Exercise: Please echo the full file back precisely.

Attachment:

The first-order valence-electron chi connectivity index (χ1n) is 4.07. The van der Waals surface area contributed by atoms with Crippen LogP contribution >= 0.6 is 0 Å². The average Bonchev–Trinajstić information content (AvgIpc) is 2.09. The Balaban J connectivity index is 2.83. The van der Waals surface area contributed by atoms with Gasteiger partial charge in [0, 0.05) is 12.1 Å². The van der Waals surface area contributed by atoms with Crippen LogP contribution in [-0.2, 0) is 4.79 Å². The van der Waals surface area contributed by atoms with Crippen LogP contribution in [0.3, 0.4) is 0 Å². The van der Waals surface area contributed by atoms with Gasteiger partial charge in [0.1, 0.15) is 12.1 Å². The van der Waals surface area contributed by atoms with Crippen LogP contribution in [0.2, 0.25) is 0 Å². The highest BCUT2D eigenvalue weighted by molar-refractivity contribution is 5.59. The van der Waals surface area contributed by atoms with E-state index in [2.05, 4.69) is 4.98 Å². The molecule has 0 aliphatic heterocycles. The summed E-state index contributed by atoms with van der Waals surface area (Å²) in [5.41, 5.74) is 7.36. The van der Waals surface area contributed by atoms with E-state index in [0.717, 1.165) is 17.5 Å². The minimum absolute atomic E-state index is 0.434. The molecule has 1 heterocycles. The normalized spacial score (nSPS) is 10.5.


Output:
The first-order valence-electron chi connectivity index (χ1n) is 4.07. The van der Waals surface area contributed by atoms with Crippen LogP contribution >= 0.6 is 0 Å². The average Bonchev–Trinajstić information content (AvgIpc) is 2.09. The Balaban J connectivity index is 2.83. The van der Waals surface area contributed by atoms with Gasteiger partial charge in [0, 0.05) is 12.1 Å². The van der Waals surface area contributed by atoms with Crippen LogP contribution in [-0.2, 0) is 4.79 Å². The van der Waals surface area contributed by atoms with Crippen LogP contribution in [0.3, 0.4) is 0 Å². The van der Waals surface area contributed by atoms with Gasteiger partial charge in [0.1, 0.15) is 12.1 Å². The van der Waals surface area contributed by atoms with Crippen LogP contribution in [0.2, 0.25) is 0 Å². The highest BCUT2D eigenvalue weighted by molar-refractivity contribution is 5.59. The van der Waals surface area contributed by atoms with E-state index in [2.05, 4.69) is 4.98 Å². The molecule has 0 aliphatic heterocycles. The summed E-state index contributed by atoms with van der Waals surface area (Å²) in [5.41, 5.74) is 7.36. The van der Waals surface area contributed by atoms with E-state index in [0.717, 1.165) is 17.5 Å². The minimum absolute atomic E-state index is 0.434. The molecule has 1 heterocycles. The normalized spacial score (nSPS) is 10.5.